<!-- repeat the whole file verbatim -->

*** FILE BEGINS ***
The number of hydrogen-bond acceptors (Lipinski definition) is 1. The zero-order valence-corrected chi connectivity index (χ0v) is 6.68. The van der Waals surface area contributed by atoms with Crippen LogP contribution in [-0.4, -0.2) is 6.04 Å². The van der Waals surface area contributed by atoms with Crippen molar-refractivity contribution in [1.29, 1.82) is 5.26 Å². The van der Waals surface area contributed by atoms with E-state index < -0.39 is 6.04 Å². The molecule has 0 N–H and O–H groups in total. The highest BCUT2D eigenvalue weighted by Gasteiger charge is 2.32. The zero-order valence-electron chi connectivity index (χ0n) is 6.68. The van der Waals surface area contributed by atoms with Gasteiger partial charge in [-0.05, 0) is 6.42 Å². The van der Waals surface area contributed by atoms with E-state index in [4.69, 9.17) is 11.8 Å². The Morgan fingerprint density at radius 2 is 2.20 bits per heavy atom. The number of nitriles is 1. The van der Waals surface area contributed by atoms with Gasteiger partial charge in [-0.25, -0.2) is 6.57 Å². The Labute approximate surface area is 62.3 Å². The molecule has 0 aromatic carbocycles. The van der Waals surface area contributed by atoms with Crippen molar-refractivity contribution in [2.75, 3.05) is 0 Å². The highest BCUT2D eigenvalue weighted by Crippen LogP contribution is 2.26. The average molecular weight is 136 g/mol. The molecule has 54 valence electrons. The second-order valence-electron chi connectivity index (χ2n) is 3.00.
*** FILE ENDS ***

The number of hydrogen-bond acceptors (Lipinski definition) is 1. The zero-order valence-corrected chi connectivity index (χ0v) is 6.68. The van der Waals surface area contributed by atoms with Crippen LogP contribution in [-0.4, -0.2) is 6.04 Å². The van der Waals surface area contributed by atoms with Crippen molar-refractivity contribution in [1.29, 1.82) is 5.26 Å². The van der Waals surface area contributed by atoms with E-state index < -0.39 is 6.04 Å². The molecule has 0 N–H and O–H groups in total. The highest BCUT2D eigenvalue weighted by Gasteiger charge is 2.32. The zero-order valence-electron chi connectivity index (χ0n) is 6.68. The van der Waals surface area contributed by atoms with Gasteiger partial charge in [-0.05, 0) is 6.42 Å². The van der Waals surface area contributed by atoms with E-state index in [4.69, 9.17) is 11.8 Å². The Morgan fingerprint density at radius 2 is 2.20 bits per heavy atom. The number of nitriles is 1. The van der Waals surface area contributed by atoms with Gasteiger partial charge in [-0.25, -0.2) is 6.57 Å². The Labute approximate surface area is 62.3 Å². The molecule has 0 aromatic carbocycles. The van der Waals surface area contributed by atoms with Crippen molar-refractivity contribution in [2.75, 3.05) is 0 Å². The highest BCUT2D eigenvalue weighted by Crippen LogP contribution is 2.26. The average molecular weight is 136 g/mol. The molecule has 54 valence electrons. The second-order valence-electron chi connectivity index (χ2n) is 3.00.